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The following looks perfectly reasonable to me:

CREATE TABLE `mydb`.`Temp` (
 `id` INT NOT NULL AUTO_INCREMENT PRIMARY KEY ,
 `x` VARCHAR ( 300 ) NOT NULL ,
 `id_foo` INT NULL DEFAULT NULL,
 FOREIGN KEY ( `id_foo`) REFERENCES `Foo` (`id`) ON DELETE CASCADE ,
 INDEX (`id_foo`),
 INDEX (`x`),
 UNIQUE (`id_foo`, `x`)
) ENGINE = INNODB;

With MySQL this gives an error

#1071 - Specified key was too long; max key length is 767 bytes

This seems wrong because the whole row is 309 bytes: less than 767, not even half. What's going on?

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looks like a bug: bugs.mysql.com/bug.php?id=4541 –  vulkanino Mar 7 '12 at 15:29
    
It works for me –  juergen d Mar 7 '12 at 15:30
3  
UTF-8 characters are counted as multiple bytes. –  tadman Mar 7 '12 at 15:36

4 Answers 4

up vote 6 down vote accepted

According to the MYSQL Documantation : http://dev.mysql.com/doc/refman/5.0/en/create-index.html

MySQL has different limits on the amount of space you can use to define indexes on column(s)

  • for MyISAM it's 1,000 bytes;
  • for InnoDB it's 767 .

Moreover, the data type of those columns matters - for VARCHAR, it's 3x

So, an index on a VARCHAR(300) just like in your table will take 900 of those bytes which is greater than 767 bytes, max key length.

EDIT: Apparently this is not a bug of MySQL, but the UTF8 in MySQL that supports up to 3 bytes. Also, with introducing 4-byte utf8 character set (WL#1213) maximum possible key length changed from 255 to 191 characters (191 * 4 + 2 = 766 where 2 bytes hold for the length). All -utf, -utf8mb4, -utf16, -utf32 are affected from this change beginning with the MySQL version 5.5 or higher.

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Please explain the 3x further. I can't find any reference. Thanks. –  Marcus Adams Mar 7 '12 at 15:41
    
Shortening the column isn't an option. Can I use a different string type? I can change out o InnoDB but whatever engine needs proper foreign key support. –  spraff Mar 7 '12 at 15:45
    
@MarcusAdams I've run across a MySQL bug reported about this issue: bugs.mysql.com/bug.php?id=6604 However I think the problem is due to the character set that is being used (probably UTF-8, in which a character can use up to 4 bytes). –  Korhan Ozturk Mar 7 '12 at 16:28
    
@Korhan, thanks I found the documentation. UTF8 in MySQL supports up to 3 bytes, even though latest UTF8 draft support 4. So, it's not specifically VARCHAR that's 3 bytes, it's UTF8 that's 3 bytes. VARCHAR would be 3 bytes * characters + 2 bytes, where the 2 bytes stores the length. –  Marcus Adams Mar 7 '12 at 18:20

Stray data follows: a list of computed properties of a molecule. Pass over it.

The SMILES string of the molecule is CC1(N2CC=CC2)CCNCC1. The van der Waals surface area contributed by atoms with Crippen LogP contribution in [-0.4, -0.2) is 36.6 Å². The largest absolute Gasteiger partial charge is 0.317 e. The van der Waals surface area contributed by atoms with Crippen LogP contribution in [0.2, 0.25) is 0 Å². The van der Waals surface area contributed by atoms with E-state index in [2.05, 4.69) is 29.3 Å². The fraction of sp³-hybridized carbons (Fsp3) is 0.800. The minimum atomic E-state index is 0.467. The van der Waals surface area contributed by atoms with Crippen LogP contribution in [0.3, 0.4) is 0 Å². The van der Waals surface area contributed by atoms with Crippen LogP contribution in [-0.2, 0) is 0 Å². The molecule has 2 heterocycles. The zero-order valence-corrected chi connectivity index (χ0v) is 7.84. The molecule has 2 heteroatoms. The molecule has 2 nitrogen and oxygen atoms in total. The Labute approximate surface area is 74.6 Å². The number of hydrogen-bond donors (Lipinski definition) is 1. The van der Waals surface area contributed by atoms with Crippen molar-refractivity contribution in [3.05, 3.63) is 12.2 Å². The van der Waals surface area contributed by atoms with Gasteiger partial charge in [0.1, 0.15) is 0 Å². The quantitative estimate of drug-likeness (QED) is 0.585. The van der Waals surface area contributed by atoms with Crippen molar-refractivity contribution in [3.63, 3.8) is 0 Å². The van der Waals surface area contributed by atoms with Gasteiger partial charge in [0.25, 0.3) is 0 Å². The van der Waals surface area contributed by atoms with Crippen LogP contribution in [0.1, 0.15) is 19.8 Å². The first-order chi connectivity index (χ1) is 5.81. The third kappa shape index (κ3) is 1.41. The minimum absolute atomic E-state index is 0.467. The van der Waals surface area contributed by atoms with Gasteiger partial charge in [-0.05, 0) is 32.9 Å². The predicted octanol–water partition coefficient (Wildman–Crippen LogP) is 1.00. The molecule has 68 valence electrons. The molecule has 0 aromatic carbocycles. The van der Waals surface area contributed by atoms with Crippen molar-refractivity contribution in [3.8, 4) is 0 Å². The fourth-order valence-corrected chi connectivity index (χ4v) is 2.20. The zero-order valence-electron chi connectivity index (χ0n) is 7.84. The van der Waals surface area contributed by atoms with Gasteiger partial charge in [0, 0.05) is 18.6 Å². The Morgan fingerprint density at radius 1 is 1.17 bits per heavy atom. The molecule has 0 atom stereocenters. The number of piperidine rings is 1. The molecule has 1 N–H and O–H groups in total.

@MarcusAdams, Thank you for the clarification of UTF8 effect on MySql and your kind support. I've edited my answer based on our final compromise. –  Korhan Ozturk Mar 7 '12 at 19:20

Try determining how long that index needs to be in order to remain effective:

SELECT COUNT(DISTINCT(`x`)) as n_unique,
COUNT(DISTINCT(LEFT(`x`,200))) as n_100,
COUNT(DISTINCT(LEFT(`x`,150))) as n_150,
COUNT(DISTINCT(LEFT(`x`,100))) as n_100,
COUNT(DISTINCT(LEFT(`x`,50))) as n_50,
COUNT(DISTINCT(LEFT(`x`,25))) as n_25,
COUNT(DISTINCT(LEFT(`x`,10))) as n_10
FROM Temp;

Dividing each n_ result by the n_unique will give you the percent coverage. Once you have that you can likely get decent coverage with a smaller number of characters.

ALTER TABLE Temp ADD index x_improved(20)

Where 20 is really the n_ count of distinct variables given above.

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Are you saying that if I index less than the whole string, the uniqueness constraint will still be correct (albeit slower to enforce for those cases where the string is longer)? –  spraff Mar 7 '12 at 15:50
    
Actually if you index fewer characters your index will be smaller and faster even if it isnt 100% unique for all cases. –  RumpRanger Mar 7 '12 at 15:53
    
Charles suggests using an index prefix. –  Marcus Adams Mar 7 '12 at 15:54
    
I understand a bit better now. If you absolutely need the compound unique constraint try 1) adding the prefix to the x index and try switching to latin1 charset from utf8 if that's a possibility. What verison of mysql are you running? –  RumpRanger Mar 7 '12 at 16:22

It's your INDEX (x) that's the problem. It works if the VARCHAR is shorter.

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What character set are you using?

Based on that error, it appears you are using a multi-byte character set, probably utf8, which reserves 3 bytes per character. So a varchar(300) in utf8 results in a 900 byte key length, which exceeds the innodb limit of 767.

In order to create your table with those indexes, you either need to a different character set, or shorten the length of your column. If you just had the index on x I would recommend simply indexing the first 255 characters of that column, but given your unique index that include x that solution is not viable, since it would reject values as duplicates if they match on the first 255 characters, even if they differ in the last 45 characters.

Here are a couple of example that will work:

-- shorten x to 255 characters
CREATE TABLE `mydb`.`Temp` (
 `id` INT NOT NULL AUTO_INCREMENT PRIMARY KEY ,
 `x` VARCHAR ( 255 ) NOT NULL ,
 `id_foo` INT NULL DEFAULT NULL,
 FOREIGN KEY ( `id_foo`) REFERENCES `Foo` (`id`) ON DELETE CASCADE ,
 INDEX (`id_foo`),
 INDEX (`x`),
 UNIQUE (`id_foo`, `x`)
) ENGINE = INNODB;

-- use single-byte character set
CREATE TABLE `mydb`.`Temp` (
 `id` INT NOT NULL AUTO_INCREMENT PRIMARY KEY ,
 `x` VARCHAR ( 300 ) NOT NULL ,
 `id_foo` INT NULL DEFAULT NULL,
 FOREIGN KEY ( `id_foo`) REFERENCES `Foo` (`id`) ON DELETE CASCADE ,
 INDEX (`id_foo`),
 INDEX (`x`),
 UNIQUE (`id_foo`, `x`)
) ENGINE = INNODB DEFAULT CHARSET LATIN1;
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